A batch of cannabis earnings dropped this week, and two industry leaders, Trulieve Cannabis Corp. and Verano Holdings Corp., offered contrasting financial snapshots that highlight how the two have approached Florida’s medical market.
Both Trulieve and Verano are excited about their future growth prospects, particularly concerning the opportunities in Florida, as the two craft strategic plans to seize potential growth in the Sunshine State.
Trulieve, based in Tallahassee, Florida, reported a significant net loss of $64 million for Q1 2023, yet remains rosy about its future growth.
Trulieve’s revenue for the quarter stood at $289 million, with 95% attributed to retail sales. This figure fell slightly short of the Yahoo Finance average analyst estimate of $292 million.
However, the company’s sizable gross profit of $150 million, which represents a GAAP gross margin of 52%, indicates the company’s ability to generate profits before operating expenses and taxes.
Despite the net loss, Kim Rivers, CEO of Trulieve, expressed optimism during the company’s earnings call, emphasizing the importance of the company’s scale, service, operational flexibility, and strong balance sheet for success in the current environment. She also highlighted the company’s emphasis on cash preservation and generation as it prepares for future growth.
Trulieve is still extremely bullish on the potential legalization of adult cannabis use in Florida, too.
“The adult-use opportunity in Florida is the most significant near-term catalyst for Trulieve,” Rivers said, touting that the campaign had gathered enough raw signatures for inclusion on the November 2024 ballot. As of publication, the state had not verified the signatures.
Rivers estimates that Florida, with its 22 million residents and 138 million annual tourist visits, could become a leading legal cannabis market, potentially reaching $6 billion in annual revenue.
Florida’s medical marijuana market is also set to expand following the passage of a bill that extends the renewal of marijuana prescriptions over telehealth and authorizes nearly a dozen additional licenses for Black farmers to enter the cannabis industry.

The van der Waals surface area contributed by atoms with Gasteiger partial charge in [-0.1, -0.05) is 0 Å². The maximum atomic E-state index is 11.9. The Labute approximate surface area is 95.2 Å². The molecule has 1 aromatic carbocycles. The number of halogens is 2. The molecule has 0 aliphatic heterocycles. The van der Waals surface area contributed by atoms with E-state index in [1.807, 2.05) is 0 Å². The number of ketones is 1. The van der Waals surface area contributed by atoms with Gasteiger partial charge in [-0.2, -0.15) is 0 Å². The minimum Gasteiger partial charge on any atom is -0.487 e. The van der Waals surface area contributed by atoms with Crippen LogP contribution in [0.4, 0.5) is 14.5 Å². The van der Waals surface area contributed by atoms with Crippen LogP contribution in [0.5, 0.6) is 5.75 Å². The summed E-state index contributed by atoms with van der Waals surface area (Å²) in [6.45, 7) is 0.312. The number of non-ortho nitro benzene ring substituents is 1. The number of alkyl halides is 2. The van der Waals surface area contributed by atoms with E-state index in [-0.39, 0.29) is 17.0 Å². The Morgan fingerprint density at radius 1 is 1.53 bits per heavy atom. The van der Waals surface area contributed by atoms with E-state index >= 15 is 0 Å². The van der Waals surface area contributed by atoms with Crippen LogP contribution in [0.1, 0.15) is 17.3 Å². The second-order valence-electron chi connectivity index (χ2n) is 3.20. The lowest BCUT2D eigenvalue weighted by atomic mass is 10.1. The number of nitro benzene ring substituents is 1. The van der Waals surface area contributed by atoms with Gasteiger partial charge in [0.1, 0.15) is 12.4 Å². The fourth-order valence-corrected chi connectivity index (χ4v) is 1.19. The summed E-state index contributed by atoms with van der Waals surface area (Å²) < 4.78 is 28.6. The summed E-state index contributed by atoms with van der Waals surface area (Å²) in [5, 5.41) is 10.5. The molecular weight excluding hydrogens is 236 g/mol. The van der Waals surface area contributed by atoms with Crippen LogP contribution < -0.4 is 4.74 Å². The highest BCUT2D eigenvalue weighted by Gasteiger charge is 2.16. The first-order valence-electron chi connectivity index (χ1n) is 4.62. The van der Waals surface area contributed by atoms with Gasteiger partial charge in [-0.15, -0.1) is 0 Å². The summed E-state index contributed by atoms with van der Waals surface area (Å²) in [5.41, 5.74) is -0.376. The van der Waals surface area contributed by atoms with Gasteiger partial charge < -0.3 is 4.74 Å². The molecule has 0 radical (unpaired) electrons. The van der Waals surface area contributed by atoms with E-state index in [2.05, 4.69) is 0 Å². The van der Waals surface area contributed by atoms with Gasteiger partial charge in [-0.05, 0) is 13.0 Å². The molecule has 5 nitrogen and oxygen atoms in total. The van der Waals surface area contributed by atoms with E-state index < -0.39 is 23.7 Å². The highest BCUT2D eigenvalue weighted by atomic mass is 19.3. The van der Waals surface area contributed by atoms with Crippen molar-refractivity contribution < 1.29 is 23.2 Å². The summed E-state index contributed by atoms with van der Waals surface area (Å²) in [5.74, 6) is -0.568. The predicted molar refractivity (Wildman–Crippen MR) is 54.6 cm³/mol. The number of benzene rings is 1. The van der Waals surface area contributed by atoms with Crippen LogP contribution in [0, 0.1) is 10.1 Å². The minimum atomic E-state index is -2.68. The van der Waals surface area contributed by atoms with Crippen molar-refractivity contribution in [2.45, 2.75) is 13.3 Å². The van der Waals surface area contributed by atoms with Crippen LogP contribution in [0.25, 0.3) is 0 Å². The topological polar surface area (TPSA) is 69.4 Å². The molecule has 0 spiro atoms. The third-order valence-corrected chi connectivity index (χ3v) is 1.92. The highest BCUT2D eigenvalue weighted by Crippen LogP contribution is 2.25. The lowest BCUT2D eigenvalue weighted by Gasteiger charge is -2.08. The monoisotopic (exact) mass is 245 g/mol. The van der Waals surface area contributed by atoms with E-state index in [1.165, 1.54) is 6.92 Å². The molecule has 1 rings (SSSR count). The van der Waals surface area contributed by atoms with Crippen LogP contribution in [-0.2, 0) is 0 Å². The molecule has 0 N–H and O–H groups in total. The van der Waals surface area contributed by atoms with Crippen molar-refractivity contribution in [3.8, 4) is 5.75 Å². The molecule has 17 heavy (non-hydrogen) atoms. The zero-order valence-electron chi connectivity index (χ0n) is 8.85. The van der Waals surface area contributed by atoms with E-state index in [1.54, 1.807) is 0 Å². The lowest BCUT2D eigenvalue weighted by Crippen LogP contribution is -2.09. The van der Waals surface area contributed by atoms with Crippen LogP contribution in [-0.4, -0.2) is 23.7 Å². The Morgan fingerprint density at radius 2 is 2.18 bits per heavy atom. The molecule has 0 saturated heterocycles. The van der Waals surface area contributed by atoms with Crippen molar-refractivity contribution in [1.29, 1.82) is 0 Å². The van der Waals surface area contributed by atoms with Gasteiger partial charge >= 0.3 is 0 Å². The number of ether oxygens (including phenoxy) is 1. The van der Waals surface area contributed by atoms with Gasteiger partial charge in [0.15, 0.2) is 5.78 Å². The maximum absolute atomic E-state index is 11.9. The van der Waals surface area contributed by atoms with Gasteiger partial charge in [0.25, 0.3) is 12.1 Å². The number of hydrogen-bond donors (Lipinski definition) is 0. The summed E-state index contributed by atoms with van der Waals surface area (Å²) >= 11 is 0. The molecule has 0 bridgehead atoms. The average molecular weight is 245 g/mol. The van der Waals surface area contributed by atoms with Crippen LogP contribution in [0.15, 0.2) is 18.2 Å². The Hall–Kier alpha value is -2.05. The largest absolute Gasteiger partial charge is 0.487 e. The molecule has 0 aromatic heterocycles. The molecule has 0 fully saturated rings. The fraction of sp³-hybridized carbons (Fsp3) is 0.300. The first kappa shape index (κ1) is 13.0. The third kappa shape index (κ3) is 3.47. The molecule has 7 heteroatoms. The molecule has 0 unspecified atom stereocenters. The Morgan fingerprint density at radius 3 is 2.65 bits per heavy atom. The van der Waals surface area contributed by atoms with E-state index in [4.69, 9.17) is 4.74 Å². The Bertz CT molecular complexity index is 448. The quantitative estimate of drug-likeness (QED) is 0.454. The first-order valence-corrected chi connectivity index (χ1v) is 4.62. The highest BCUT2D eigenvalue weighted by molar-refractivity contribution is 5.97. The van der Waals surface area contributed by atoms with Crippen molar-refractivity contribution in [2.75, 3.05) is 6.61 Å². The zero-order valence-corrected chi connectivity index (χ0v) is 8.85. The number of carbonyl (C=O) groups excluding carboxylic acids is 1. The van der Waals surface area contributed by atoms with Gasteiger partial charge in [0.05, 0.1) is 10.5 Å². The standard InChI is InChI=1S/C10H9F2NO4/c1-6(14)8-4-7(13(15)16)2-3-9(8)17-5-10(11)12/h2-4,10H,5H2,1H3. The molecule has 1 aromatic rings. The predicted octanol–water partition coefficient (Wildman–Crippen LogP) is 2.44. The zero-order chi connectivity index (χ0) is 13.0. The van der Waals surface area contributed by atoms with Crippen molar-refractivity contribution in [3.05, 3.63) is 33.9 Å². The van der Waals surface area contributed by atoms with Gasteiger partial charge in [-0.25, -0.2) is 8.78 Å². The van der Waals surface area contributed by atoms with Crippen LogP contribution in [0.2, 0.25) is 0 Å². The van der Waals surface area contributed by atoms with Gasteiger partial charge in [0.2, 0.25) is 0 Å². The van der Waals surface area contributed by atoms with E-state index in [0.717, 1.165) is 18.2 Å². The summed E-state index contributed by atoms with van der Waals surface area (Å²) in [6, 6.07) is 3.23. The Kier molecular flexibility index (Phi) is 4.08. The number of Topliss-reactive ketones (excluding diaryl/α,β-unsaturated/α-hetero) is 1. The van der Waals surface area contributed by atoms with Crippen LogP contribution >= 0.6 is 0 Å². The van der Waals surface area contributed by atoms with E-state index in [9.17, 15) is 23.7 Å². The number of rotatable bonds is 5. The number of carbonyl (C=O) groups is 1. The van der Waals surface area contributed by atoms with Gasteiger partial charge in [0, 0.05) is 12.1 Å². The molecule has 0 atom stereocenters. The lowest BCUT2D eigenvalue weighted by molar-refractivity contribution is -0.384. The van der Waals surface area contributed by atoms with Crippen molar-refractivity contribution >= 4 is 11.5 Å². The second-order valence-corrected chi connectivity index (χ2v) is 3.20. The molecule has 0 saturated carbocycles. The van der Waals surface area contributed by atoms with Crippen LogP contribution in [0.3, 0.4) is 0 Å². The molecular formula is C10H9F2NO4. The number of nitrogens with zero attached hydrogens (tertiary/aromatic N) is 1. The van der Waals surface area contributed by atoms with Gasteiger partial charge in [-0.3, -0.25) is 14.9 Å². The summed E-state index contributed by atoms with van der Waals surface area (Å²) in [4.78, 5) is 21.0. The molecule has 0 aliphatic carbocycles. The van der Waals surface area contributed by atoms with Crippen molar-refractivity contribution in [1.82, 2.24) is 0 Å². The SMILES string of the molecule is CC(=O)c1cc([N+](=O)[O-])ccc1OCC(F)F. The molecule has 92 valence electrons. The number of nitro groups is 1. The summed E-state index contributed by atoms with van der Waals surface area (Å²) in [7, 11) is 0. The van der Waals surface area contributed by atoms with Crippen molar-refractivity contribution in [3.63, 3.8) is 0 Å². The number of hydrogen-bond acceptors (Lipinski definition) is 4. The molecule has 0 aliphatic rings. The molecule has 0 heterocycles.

According to sources familiar with the matter, the new Pigford licenses will not reduce the number of licenses from a separate application process – which concluded during the last week of April – that offered an additional 22 licenses.
Chicago-based Verano, in contrast, reported a much smaller net loss of $9 million alongside a 12% increase in revenue to $227 million compared to the same period in the previous year. Verano’s gross profit was $109 million, equating to 48% of its total revenue.
During an earnings call, CEO George Archos expressed satisfaction with the company’s first-quarter performance, attributing the positive results to strategic positioning, particularly in the Florida market.
“In Florida, we recently took the number two spot in terms of ounces of smokable products sold while also preserving the pricing integrity of our catalog, a reflection of our higher-quality, all-indoor grown flower,” Archos told investors.
The company operates 66 MÜV dispensaries across Florida and plans to open more by the end of the year. Like Trulieve, Verano also sees potential in the possible legalization of adult use in Florida and anticipates strengthening its foothold in the medical market in the lead-up to the potential 2024 ballot initiative.
In addition to their retail operations, both companies are expanding their cultivation and processing capacities. Trulieve currently operates 186 retail dispensaries and more than 4 million square feet of cultivation and processing capacity across 11 states. Verano, meanwhile, runs operations in 13 states, including 126 dispensaries and 14 cultivation and processing facilities